I think it proves a lot of love for the skating to stay so long in the game. He loves to battle against odds, against his injuries. As an ageing person myself, i think this is admirable to be so faithful to your career and to have so much willpower! The sport shoudn't be only for youngster, like music and films shoudn't be as well only targeted to under 30. Do you feel well when looking for a job you are too old for it and someone get it only because is 10 years youngster? No, i bet you don't. So, this outcry that he stayed too long i find very unfair. Someone should stay in sport as long as he things he enjoys it and he can handle it.
We have in literature Rimbaud and Goethe. One who did an amazing work in just few years and quit and one who created for many many years. Can you compare them? I bet a lot of the young people likes Rimbaud much more than Goethe (myself included, guess what, i grew old and now i relate much more to Goethe than to Rimbaud...) Should have Goethe let his work away after 35 just because he was not so jung and innovative anymore? We woudn't have the final Faust in this case....
It should also be noted how influential Yagudin's footwork was in the skating world. His famous straightline steps in his Winter SP made step sequences a highlight element (just watch the step sequences at the prior Olympics in 1998 to see how they were often treated as a throwaway element before) and spawned thousands of imitations that exist even today, often with the same dramatic pause and pose right before the steps start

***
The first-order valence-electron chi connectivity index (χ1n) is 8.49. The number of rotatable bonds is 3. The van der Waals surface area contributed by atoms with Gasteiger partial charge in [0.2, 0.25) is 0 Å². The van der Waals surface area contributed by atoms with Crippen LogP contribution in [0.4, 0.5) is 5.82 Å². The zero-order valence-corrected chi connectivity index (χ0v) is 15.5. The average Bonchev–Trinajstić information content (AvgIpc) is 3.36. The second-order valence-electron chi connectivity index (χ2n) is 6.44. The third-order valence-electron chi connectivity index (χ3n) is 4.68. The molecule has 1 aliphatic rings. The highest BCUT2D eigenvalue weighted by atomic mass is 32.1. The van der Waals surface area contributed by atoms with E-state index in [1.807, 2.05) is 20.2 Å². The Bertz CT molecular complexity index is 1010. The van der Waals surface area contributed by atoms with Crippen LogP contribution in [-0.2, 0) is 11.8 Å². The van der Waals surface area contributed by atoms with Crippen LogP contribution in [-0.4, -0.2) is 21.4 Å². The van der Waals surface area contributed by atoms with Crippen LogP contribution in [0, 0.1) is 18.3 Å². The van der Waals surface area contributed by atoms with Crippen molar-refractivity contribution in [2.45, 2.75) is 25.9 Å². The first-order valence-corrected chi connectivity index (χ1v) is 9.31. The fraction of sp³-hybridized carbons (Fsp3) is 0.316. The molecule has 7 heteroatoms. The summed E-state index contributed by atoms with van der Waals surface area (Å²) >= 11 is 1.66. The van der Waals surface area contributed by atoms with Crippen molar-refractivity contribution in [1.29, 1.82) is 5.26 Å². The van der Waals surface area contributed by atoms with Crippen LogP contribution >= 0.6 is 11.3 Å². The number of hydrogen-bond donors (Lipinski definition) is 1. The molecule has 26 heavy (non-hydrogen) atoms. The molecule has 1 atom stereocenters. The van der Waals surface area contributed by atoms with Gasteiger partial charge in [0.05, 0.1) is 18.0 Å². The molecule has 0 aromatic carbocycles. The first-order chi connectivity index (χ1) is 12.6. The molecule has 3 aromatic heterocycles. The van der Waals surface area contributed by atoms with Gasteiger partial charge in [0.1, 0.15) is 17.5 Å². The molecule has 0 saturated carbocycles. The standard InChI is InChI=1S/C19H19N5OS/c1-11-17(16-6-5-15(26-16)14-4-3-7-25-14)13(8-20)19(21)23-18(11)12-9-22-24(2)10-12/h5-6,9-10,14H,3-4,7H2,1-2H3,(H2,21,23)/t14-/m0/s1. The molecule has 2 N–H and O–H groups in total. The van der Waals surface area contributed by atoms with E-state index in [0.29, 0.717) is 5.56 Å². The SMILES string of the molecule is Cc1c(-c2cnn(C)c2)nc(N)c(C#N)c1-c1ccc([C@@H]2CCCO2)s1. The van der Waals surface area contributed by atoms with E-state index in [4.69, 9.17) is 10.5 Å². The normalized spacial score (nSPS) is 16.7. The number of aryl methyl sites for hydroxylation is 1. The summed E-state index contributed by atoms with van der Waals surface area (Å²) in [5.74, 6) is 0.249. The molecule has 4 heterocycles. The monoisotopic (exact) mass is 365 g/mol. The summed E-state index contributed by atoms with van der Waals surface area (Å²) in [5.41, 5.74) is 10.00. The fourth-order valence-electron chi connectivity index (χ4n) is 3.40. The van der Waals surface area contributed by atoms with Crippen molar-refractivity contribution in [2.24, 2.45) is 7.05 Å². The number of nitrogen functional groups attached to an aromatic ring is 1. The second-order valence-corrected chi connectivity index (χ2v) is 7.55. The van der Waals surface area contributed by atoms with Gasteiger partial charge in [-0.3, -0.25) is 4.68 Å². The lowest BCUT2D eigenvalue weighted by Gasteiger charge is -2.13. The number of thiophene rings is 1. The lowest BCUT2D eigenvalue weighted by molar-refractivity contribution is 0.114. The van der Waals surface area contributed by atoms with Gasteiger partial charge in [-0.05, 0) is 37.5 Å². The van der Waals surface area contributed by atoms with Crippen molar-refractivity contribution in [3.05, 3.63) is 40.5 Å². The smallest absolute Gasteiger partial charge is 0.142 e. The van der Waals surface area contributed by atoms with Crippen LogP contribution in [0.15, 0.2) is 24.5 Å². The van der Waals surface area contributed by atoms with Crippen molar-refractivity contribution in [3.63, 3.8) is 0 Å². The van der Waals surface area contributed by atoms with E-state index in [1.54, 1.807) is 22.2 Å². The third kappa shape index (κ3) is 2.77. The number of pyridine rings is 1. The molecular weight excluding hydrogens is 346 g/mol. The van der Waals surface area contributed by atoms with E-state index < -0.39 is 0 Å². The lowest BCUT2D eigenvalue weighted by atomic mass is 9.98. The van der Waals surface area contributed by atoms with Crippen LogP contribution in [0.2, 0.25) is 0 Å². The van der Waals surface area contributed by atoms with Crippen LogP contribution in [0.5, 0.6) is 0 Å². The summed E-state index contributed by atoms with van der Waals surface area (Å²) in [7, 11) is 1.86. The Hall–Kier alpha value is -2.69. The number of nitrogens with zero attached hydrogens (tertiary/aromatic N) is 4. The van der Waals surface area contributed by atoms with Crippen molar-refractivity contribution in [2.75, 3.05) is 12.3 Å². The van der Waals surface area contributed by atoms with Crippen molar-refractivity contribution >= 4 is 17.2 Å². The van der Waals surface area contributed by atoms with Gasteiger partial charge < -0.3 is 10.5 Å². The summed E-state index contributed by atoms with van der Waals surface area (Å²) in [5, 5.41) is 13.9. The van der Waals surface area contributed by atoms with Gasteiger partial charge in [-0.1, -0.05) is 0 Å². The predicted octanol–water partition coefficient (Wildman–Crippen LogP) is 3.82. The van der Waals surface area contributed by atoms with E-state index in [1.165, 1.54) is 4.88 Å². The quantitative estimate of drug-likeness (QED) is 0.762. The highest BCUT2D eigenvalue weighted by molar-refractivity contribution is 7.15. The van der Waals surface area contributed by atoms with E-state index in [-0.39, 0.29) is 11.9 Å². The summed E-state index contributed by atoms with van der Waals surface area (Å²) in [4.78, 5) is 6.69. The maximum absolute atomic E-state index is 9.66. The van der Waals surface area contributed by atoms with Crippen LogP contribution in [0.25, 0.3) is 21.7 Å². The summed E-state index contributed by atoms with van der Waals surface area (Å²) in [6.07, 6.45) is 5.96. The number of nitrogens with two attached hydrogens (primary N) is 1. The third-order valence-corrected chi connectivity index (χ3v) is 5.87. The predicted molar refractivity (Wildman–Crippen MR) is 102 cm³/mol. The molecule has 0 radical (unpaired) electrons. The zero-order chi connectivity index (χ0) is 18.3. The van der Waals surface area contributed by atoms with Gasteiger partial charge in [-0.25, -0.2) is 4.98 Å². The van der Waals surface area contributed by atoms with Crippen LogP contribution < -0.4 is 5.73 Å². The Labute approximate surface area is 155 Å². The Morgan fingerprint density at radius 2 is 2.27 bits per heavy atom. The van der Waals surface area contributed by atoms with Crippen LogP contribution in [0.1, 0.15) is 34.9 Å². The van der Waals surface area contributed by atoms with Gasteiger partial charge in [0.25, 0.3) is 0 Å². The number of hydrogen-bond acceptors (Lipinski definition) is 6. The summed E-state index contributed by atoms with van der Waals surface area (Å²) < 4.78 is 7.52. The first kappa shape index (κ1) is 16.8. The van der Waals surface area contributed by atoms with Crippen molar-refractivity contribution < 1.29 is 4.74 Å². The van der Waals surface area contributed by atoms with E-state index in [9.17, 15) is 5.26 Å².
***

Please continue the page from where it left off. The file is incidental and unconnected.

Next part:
I did a comparison I watched 7 years of both skaters
Yag's first season 1995/96 to 2001/2002
Rus Nat : 4th place 1 bronze, 4 silver
GP :12 gold, 2 silver, 3 bronze
GPF: 2 gold, 1 silver, 4th and 5th place
ECH: 3 gold, 2 silver, 5th and 6th place
WCH: 4 gold 1 silver 1 bronze
OG: 1 gold and 5th place
6,0s: ???( I don't know, probably he had those 6.0s what he received in 2002 )
Plushy's first season 1997/98 to 2003/04 ( 7years)
Rus Nat: 1 bronze, 5 gold
GP:18 gold 4 silver, 3 bronze
GPF: 3 gold, 2 silver, 3rdand 5th place
ECH: 3 gold and 3 silver
WCH: 3 gold, 1 silver, 1 bronze, 4th place, WD( Moscow WCH)
OG: 1 silver
innovations:the first Bilmann and donut spin in men, Bilmann spiral, the first 4t-3t-2lo, the first 4t-3t-3lo,
6.0s: cca 75 6.0s and he was the youngest male skater ever( 16y.o.) who received 6.0 for his presenation.
Sorry, I can't see Yagudin's quality over Plushenko's quantity.. and you called that skater a mechanical jumper who received 70 6.0s for his presentation